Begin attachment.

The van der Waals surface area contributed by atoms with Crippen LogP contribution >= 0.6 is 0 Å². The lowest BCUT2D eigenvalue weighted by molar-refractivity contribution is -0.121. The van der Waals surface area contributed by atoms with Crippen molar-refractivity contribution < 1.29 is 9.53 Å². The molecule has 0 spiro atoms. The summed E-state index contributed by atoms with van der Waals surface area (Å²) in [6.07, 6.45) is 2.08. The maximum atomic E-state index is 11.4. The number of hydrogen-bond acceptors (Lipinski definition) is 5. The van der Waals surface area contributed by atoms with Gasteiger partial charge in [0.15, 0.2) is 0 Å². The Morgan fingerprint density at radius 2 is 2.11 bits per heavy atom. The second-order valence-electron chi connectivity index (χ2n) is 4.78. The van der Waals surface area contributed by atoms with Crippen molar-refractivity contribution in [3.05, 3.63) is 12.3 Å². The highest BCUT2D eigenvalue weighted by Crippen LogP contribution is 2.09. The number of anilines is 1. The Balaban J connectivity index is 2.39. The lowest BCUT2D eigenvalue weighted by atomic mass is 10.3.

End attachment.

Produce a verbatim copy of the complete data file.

The van der Waals surface area contributed by atoms with Crippen LogP contribution >= 0.6 is 0 Å². The lowest BCUT2D eigenvalue weighted by molar-refractivity contribution is -0.121. The van der Waals surface area contributed by atoms with Crippen molar-refractivity contribution < 1.29 is 9.53 Å². The molecule has 0 spiro atoms. The summed E-state index contributed by atoms with van der Waals surface area (Å²) in [6.07, 6.45) is 2.08. The maximum atomic E-state index is 11.4. The number of hydrogen-bond acceptors (Lipinski definition) is 5. The van der Waals surface area contributed by atoms with Gasteiger partial charge in [0.15, 0.2) is 0 Å². The Morgan fingerprint density at radius 2 is 2.11 bits per heavy atom. The second-order valence-electron chi connectivity index (χ2n) is 4.78. The van der Waals surface area contributed by atoms with Crippen molar-refractivity contribution in [3.05, 3.63) is 12.3 Å². The highest BCUT2D eigenvalue weighted by Crippen LogP contribution is 2.09. The number of anilines is 1. The Balaban J connectivity index is 2.39. The lowest BCUT2D eigenvalue weighted by atomic mass is 10.3.